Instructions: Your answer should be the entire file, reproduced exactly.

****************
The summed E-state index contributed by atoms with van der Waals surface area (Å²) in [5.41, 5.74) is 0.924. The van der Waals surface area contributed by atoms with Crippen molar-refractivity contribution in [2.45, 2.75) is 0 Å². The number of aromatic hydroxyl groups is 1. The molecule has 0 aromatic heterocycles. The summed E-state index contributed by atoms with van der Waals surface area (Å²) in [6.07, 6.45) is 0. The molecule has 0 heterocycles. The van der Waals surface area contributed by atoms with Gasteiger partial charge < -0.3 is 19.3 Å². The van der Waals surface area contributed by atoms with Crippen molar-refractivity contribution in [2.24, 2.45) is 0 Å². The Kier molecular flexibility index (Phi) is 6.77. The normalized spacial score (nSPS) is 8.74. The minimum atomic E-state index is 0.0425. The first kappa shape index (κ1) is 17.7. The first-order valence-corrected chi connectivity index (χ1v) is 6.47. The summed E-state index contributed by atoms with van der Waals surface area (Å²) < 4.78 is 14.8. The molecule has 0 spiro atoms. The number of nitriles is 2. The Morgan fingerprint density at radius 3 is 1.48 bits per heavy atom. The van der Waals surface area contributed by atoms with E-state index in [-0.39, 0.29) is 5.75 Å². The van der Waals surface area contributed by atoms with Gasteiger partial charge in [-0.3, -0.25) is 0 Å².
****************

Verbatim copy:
The summed E-state index contributed by atoms with van der Waals surface area (Å²) in [5.41, 5.74) is 0.924. The van der Waals surface area contributed by atoms with Crippen molar-refractivity contribution in [2.45, 2.75) is 0 Å². The number of aromatic hydroxyl groups is 1. The molecule has 0 aromatic heterocycles. The summed E-state index contributed by atoms with van der Waals surface area (Å²) in [6.07, 6.45) is 0. The molecule has 0 heterocycles. The van der Waals surface area contributed by atoms with Gasteiger partial charge < -0.3 is 19.3 Å². The van der Waals surface area contributed by atoms with Crippen molar-refractivity contribution in [2.24, 2.45) is 0 Å². The Kier molecular flexibility index (Phi) is 6.77. The normalized spacial score (nSPS) is 8.74. The minimum atomic E-state index is 0.0425. The first kappa shape index (κ1) is 17.7. The first-order valence-corrected chi connectivity index (χ1v) is 6.47. The summed E-state index contributed by atoms with van der Waals surface area (Å²) < 4.78 is 14.8. The molecule has 0 spiro atoms. The number of nitriles is 2. The Morgan fingerprint density at radius 3 is 1.48 bits per heavy atom. The van der Waals surface area contributed by atoms with E-state index in [-0.39, 0.29) is 5.75 Å². The van der Waals surface area contributed by atoms with Gasteiger partial charge in [-0.3, -0.25) is 0 Å².